In [14], the CAFÉ module using the method of cellular automation was employed to simulate growth of the solid phase on a regular three-dimensional grid with a cubic cell. The motion of the front of the solid phase occurs in directions [001] of the grains under consideration. The motion in the direction [001] can be represented as the sum of displacements in the directions of the normals to the faces of the mesh cells. If it is true that in the competitive growth an important role is played by the lag of grain B, then we can assume that the grid should be fairly fine in order to adequately describe the step at the front of growth of grains with different crystallographic orientations, i.e., the size of the cell should be less than *Δh*. In this case, the solid phase obtains the opportunity of lateral growth, which leads to the suppression of the lagging grain.

A typical macrostructure of a casting obtained in the computational experiment is shown in Fig. 1. The boundary between the grains A and B is a plane, and the line of its intersection with the lateral boundaries of the casting is a straight line, which is explained by the constancy of the temperature gradient and of the velocity of the displacement of the isotherm of the liquidus. As a result of a joint growth of the grains, as a rule, the boundary between the grains shifts toward the grain B, i.e., a displacement of the grain B occurs, which has a nonzero angle of deviation of the growth direction [001] from the vector of the temperature gradient. The rate of the displacement of the grain B is characterized by the angle β of the inclination of the grain boundary.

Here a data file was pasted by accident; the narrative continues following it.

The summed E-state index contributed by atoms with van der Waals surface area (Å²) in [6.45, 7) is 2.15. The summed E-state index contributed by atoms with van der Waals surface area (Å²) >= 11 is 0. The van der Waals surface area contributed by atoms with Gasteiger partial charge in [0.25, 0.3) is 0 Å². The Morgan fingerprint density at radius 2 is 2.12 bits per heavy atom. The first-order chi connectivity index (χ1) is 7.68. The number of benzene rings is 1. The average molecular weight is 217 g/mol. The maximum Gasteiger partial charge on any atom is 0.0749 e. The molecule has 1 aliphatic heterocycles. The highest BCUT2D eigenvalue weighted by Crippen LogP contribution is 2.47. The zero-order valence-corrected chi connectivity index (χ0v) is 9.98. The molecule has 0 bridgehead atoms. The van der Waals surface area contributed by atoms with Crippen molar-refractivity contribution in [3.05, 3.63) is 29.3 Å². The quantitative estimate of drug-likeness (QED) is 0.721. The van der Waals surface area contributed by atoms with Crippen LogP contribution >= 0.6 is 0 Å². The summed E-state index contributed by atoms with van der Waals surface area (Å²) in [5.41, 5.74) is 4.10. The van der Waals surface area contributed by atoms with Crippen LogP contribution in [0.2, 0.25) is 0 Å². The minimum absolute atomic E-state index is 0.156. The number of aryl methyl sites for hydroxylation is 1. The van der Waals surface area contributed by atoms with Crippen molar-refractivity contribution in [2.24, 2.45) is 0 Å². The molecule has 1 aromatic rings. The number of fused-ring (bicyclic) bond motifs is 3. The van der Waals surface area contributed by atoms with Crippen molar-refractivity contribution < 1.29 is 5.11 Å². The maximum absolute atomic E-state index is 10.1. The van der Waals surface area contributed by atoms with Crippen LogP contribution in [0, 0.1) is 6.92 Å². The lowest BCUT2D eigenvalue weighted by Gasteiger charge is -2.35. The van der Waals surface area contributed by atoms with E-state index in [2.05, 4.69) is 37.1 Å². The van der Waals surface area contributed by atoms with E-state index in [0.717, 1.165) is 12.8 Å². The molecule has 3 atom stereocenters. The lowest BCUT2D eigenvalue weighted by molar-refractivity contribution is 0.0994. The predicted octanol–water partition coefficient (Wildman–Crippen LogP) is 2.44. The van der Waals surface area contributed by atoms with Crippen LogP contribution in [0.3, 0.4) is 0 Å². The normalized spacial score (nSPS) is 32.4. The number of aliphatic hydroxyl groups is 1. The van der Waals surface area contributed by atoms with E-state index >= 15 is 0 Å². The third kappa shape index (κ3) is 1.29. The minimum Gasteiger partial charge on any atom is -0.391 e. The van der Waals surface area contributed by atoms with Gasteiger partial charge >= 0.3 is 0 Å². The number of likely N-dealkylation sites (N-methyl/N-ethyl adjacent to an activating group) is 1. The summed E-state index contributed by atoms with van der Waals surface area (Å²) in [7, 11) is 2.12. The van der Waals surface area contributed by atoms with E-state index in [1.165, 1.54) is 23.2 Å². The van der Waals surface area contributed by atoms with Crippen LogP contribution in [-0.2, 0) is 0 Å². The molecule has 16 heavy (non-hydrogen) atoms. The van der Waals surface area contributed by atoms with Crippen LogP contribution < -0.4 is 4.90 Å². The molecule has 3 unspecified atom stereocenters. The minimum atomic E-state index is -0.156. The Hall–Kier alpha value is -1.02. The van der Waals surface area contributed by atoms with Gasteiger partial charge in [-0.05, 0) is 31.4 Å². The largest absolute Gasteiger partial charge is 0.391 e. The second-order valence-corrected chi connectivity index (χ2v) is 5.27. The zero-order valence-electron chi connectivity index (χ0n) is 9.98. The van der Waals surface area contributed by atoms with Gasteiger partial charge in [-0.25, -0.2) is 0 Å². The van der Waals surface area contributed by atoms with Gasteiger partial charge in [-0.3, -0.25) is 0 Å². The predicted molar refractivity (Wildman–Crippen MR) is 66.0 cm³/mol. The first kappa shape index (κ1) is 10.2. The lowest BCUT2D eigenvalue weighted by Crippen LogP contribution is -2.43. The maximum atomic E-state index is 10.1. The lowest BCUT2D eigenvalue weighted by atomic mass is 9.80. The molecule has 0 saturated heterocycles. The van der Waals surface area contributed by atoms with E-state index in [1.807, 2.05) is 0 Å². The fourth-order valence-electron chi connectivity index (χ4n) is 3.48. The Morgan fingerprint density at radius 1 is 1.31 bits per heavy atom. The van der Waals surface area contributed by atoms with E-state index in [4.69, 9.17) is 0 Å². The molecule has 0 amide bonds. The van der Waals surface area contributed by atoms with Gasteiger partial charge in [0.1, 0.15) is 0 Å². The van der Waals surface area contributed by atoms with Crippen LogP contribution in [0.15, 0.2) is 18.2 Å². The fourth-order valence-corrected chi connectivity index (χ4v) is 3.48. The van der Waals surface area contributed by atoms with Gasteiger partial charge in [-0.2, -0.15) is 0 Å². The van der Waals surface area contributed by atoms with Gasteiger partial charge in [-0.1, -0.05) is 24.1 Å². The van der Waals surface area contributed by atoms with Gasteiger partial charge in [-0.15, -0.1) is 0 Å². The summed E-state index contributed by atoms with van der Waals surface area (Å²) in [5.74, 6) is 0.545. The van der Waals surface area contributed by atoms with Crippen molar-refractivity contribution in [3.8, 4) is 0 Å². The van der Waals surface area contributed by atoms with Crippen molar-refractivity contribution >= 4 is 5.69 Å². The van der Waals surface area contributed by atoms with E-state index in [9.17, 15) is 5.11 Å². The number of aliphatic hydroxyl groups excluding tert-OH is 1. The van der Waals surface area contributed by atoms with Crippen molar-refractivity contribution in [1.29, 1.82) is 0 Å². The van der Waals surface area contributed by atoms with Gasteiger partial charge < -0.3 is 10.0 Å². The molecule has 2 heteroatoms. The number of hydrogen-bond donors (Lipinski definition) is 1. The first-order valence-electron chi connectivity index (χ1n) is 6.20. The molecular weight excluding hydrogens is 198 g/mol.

The calculations carried out for different temperature gradients and solidification rates in the ranges of G = 5, 10, 40, and 100 K/cm and W = 1, 5, and 10 mm/min have shown that the angle of the deviation of the boundary between the converging grains at a fixed angle α is uniquely determined by the only parameter, i.e., the ratio *Δh/S _{C} *(Fig. 4).

Fig. 4. Angle of deviation of the boundary between the converging grains A and B at α = 10°, 20°, and 30°depending on the parameter Δh/S_{C}

The calculations were performed at S_{C} = 5 and 20 μm. For G = 40 K/cm and W = 1 and 10 mm/min, additional calculations were carried out at S_{C} = 40, 50, and 80 μm

At Δh/S_{C }greater than a certain value which depends on the angle Δȟ_{α}, the result of the simulation depends neither on the choice of S_{C} nor on the solidification conditions. As can be seen from Fig. 4, at α = 30°, we have Δȟ_{α} ≈ 20 i.e., the size of the cell is many times less than the step at the growth front.

At *Δh/S _{C} < Δȟ_{α}* , the result of the simulation completely depends on this parameter. Even at a significant deviation of grain B from the preferred orientation (α = 30°), at the values